This Treadmill Could Be For You If:
- You are motivated by leaderboards and video-based interactive coaching
- Have limited space in which to work out at home
- Are already a follower/user of Echelon Fit Connect programming on other equipment
We knew this was coming, and it has finally arrived. Meet the Echelon Stride—the brand’s first entry into the treadmill space, and one that leverages the same qualities and values as the brand’s line of indoor cycles, rowing machines, and video workout mirrors. Looking at this unit, there’s a lot to consider. On one hand, its clever folding design is much more compact than most other treadmills on the market right now, giving it an upper hand for folks in smaller spaces. On the other hand, Smaller rollers, a less powerful motor, lack of built-in touchscreen, and and a smaller running track compared to competitors like the NordicTrack Commercial 1750 mean that this unit makes some serious compromises as a trade for its portability and stowing capability.
Now some of you might be saying this comparison isn’t fair, as the Echelon Stride is priced at $1,338.99 and the NordicTrack is $1,799, but those listed prices aren’t as clear as you’d make them out to be. First of all, the NordicTrack 1750 comes with a year if iFit Membership, which is their version of a streaming training service. To get the Echelon stride with a year’s membership (prepaid), you have to tack on the $399.99 annual membership, making the Echelon Stride $1738.98—basically on par with the NordicTrack. With that consideration in mind we have to say that the value proposition isn’t great here.
That said, the Echelon Stride is very much the type of unit that’s perfectly suited to a very specific demographic. Being smaller and easier to tuck away than the NordicTrack is a big selling feature for the urban apartment dweller, there’s no question there. Up against a wall, the unit will only take up a 10-inch by roughly 2-foot footprint in your space. it can also tuck under your bed so long as you have about 10 or 11 inches of clearance to slide it under. This cannot be said for its competition. With those considerations, one does have to consider how frequently they intend to use their machines, and how motivated they will be. It’s easy to fall into that ‘out of sight, out of mind’ trap, meaning that once the treadmill is hidden it becomes easier to ignore.
What We Like:
- Echelon’s Engaging Programming: Echelon has found fans in the market by hiring quality trainers and delivering solid training sessions that keep you going even when you’re reaching exhaustion.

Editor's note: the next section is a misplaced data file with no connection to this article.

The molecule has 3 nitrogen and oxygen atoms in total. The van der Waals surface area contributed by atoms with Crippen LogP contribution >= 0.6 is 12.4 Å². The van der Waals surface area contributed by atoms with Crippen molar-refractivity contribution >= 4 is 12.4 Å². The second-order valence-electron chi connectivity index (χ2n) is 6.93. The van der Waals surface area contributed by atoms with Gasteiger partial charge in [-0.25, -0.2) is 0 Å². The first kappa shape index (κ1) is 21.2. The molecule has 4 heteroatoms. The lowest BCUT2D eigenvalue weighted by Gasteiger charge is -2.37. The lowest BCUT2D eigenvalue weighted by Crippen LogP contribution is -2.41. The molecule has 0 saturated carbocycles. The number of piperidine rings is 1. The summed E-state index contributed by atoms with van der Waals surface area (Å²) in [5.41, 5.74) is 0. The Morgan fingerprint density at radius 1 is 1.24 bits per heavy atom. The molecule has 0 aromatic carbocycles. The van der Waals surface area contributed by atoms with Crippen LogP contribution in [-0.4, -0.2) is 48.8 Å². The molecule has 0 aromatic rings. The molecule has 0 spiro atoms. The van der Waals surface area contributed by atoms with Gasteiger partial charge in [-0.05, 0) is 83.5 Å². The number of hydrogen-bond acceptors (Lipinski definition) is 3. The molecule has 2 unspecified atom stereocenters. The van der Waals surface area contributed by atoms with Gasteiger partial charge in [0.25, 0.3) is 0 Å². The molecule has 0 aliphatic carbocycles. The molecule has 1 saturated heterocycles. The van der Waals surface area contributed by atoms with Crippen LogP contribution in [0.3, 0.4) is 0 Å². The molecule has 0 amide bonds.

- Compact Size: On one hand a smaller treadmill isn’t always a good thing, but we don’t all have sprawling workout rooms either. The Echelon Stride packs away nicely, and makes living with a treadmill in a smaller apartment or home much more tolerable.
- Easy-Fold Design: Most brands with folding treadmills do their best to make the system simple and painless, and the same can be said for echelon. The console folds down, then the arms, and then the whole unit (which only weighs 156 pounds) can be tipped upright, taking up a very modest 10-inch depth of footprint. Lean it against a wall, tuck it into a closet, or slide it under the bed—it’s that easy.
Echelon Stride Treadmill - Key Specs:
|Incline:||0 to 10%|
|Running Area:||20" x 55"|
|Top Speed:||12 MPH|
|Weight Capacity:||300 LBS|
|Dimensions:||n/a" L x n/a" W x n/a" H|
What We Don’t Like:
- Price vs. Features: Ignoring the compact-fold function for a moment, this is a steeply priced treadmill whose specs don’t live up to the competition. Its incline only goes to 10% rather than the standard 15, its motor horsepower is low (1.75hp), and its running deck is more compact than the majority of its competitors.
- Short Warranty: With only 2 years on parts and electronics, the warranty on the Commercial 1750 is shorter than that of its key competitors.
This is yet another treadmill that’s tough to score, in that it’s great for a small segment of the market, but not up to par when you look at the big picture. It’s now a top contender as far as compact and stowable treadmills go, but it’s way down the list as far as the general market in the $1,200 – $2,000 treadmill segment goes.